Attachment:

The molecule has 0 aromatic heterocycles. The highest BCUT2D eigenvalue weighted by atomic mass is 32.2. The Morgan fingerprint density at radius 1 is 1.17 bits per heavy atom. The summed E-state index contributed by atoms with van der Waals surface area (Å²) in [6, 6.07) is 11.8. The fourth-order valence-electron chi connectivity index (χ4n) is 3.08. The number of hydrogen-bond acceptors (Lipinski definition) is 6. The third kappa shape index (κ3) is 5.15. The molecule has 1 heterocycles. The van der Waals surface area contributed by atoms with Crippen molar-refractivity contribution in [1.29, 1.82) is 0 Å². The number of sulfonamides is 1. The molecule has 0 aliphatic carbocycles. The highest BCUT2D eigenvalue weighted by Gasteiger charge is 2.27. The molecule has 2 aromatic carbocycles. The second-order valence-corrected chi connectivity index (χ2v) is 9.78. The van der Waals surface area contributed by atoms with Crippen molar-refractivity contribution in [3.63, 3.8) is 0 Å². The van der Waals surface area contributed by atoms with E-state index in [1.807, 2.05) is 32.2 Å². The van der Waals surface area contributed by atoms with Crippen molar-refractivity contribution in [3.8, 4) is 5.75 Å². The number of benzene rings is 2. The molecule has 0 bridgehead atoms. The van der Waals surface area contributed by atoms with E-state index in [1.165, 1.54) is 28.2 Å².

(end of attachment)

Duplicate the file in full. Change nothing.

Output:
The molecule has 0 aromatic heterocycles. The highest BCUT2D eigenvalue weighted by atomic mass is 32.2. The Morgan fingerprint density at radius 1 is 1.17 bits per heavy atom. The summed E-state index contributed by atoms with van der Waals surface area (Å²) in [6, 6.07) is 11.8. The fourth-order valence-electron chi connectivity index (χ4n) is 3.08. The number of hydrogen-bond acceptors (Lipinski definition) is 6. The third kappa shape index (κ3) is 5.15. The molecule has 1 heterocycles. The van der Waals surface area contributed by atoms with Crippen molar-refractivity contribution in [1.29, 1.82) is 0 Å². The number of sulfonamides is 1. The molecule has 0 aliphatic carbocycles. The highest BCUT2D eigenvalue weighted by Gasteiger charge is 2.27. The molecule has 2 aromatic carbocycles. The second-order valence-corrected chi connectivity index (χ2v) is 9.78. The van der Waals surface area contributed by atoms with Crippen molar-refractivity contribution in [3.63, 3.8) is 0 Å². The van der Waals surface area contributed by atoms with E-state index in [1.807, 2.05) is 32.2 Å². The van der Waals surface area contributed by atoms with Crippen molar-refractivity contribution in [3.8, 4) is 5.75 Å². The number of benzene rings is 2. The molecule has 0 bridgehead atoms. The van der Waals surface area contributed by atoms with E-state index in [1.165, 1.54) is 28.2 Å².